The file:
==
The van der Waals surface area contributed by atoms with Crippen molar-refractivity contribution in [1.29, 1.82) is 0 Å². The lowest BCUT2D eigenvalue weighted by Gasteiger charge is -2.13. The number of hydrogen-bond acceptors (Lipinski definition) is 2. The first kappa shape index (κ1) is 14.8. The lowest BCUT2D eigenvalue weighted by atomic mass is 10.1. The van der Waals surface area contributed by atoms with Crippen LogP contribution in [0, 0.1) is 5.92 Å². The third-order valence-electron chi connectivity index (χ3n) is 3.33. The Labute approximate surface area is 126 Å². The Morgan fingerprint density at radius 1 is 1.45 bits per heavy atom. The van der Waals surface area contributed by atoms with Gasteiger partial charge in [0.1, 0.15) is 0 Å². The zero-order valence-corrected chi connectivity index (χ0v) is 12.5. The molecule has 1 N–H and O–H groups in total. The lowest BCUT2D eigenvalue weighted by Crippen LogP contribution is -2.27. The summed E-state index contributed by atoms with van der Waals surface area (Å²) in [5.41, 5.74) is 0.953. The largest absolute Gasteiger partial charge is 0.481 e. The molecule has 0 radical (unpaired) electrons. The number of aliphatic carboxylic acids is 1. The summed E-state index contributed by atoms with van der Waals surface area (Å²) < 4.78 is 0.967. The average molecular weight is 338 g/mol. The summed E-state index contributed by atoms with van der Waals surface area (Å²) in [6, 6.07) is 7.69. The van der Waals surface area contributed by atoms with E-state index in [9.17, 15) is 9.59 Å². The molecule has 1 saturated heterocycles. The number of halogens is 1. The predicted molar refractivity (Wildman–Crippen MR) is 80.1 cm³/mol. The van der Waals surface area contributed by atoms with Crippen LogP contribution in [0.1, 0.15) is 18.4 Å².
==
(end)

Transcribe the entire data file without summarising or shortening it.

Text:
The van der Waals surface area contributed by atoms with Crippen molar-refractivity contribution in [1.29, 1.82) is 0 Å². The lowest BCUT2D eigenvalue weighted by Gasteiger charge is -2.13. The number of hydrogen-bond acceptors (Lipinski definition) is 2. The first kappa shape index (κ1) is 14.8. The lowest BCUT2D eigenvalue weighted by atomic mass is 10.1. The van der Waals surface area contributed by atoms with Crippen LogP contribution in [0, 0.1) is 5.92 Å². The third-order valence-electron chi connectivity index (χ3n) is 3.33. The Labute approximate surface area is 126 Å². The Morgan fingerprint density at radius 1 is 1.45 bits per heavy atom. The van der Waals surface area contributed by atoms with Gasteiger partial charge in [0.1, 0.15) is 0 Å². The zero-order valence-corrected chi connectivity index (χ0v) is 12.5. The molecule has 1 N–H and O–H groups in total. The lowest BCUT2D eigenvalue weighted by Crippen LogP contribution is -2.27. The summed E-state index contributed by atoms with van der Waals surface area (Å²) in [5.41, 5.74) is 0.953. The largest absolute Gasteiger partial charge is 0.481 e. The molecule has 0 radical (unpaired) electrons. The number of aliphatic carboxylic acids is 1. The summed E-state index contributed by atoms with van der Waals surface area (Å²) < 4.78 is 0.967. The average molecular weight is 338 g/mol. The summed E-state index contributed by atoms with van der Waals surface area (Å²) in [6, 6.07) is 7.69. The van der Waals surface area contributed by atoms with E-state index in [9.17, 15) is 9.59 Å². The molecule has 1 saturated heterocycles. The number of halogens is 1. The predicted molar refractivity (Wildman–Crippen MR) is 80.1 cm³/mol. The van der Waals surface area contributed by atoms with Crippen LogP contribution in [0.1, 0.15) is 18.4 Å².